The rise in greenhouse gases corresponds with the extra amount of CO2 known to have been emitted by human activities, such as burning fossil fuels and cutting down forests. More greenhouse gases means more heat builds up at the Earth’s surface.
April 29, 2013
The latest example of climate denial boobery from the rich trove at Forbes and WattsUpWithThat, is Peter Ferrara’s new piece that compares climate science to Lysenkoism.
Trofim Lysenko, you’ll remember, was a Russian scientist in the Stalin era, whose theories of genetics were embraced as official government science because they were ‘consistent with certain broader Marxist doctrines”. His story is the cautionary tale of what happens when government mandated political directives override careful scientific process.
Ferrara writes: “Lysenko himself arose from a peasant background and developed his theories from practical applications rather than controlled scientific experiments. This fit the Marxist propaganda of the time holding that brilliant industrial innovations would arise from the working classes through practical applications.”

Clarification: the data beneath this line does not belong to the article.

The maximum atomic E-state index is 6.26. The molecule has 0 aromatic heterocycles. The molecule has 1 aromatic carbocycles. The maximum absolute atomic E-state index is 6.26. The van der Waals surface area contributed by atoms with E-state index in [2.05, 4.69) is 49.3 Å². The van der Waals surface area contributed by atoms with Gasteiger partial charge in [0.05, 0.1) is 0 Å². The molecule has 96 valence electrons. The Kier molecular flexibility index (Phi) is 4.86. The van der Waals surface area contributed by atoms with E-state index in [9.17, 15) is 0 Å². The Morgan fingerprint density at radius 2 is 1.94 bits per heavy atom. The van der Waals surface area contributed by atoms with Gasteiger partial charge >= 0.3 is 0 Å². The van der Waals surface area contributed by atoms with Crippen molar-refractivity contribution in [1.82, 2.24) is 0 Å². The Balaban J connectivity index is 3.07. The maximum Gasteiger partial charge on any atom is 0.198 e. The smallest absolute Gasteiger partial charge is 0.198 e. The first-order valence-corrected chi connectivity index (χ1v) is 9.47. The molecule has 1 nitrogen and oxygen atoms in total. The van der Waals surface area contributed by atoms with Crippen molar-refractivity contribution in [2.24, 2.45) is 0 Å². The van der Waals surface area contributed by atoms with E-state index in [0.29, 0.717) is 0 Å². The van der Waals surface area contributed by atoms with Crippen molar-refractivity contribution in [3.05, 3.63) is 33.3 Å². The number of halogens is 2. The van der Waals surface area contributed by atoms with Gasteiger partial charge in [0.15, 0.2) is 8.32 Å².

You know, sort of like the way George Bush trusted his gut, not those crazy left wing journalists, scientists, academics, and military leaders obsessed with facts and all that gobbledegook..
The V.I. Lenin Academy of Agricultural Sciences announced on August 7, 1948 that thenceforth Lysenkoism would be taught as the only correct theory. All Soviet scientists were required to denounce any work that contradicted Lysenkoism. Ultimately, Soviet geneticists resisting Lysenkoism were imprisoned and even executed. Lysenkoism was abandoned for the correct modern science of Mendelian genetics only as late as 1964.
The Theory of Man Caused Catastrophic Global Warming
This same practice of Lysenkoism has long been under way in western science in regard to the politically correct theory of man caused, catastrophic, global warming. That theory serves the political fashions of the day in promoting vastly increased government powers and control over the private economy. Advocates of the theory are lionized in the dominant Democrat party controlled media in the U.S., and in leftist controlled media in other countries. Critics of the theory are denounced as “deniers,” and even still bourgeois fascists, with their motives impugned.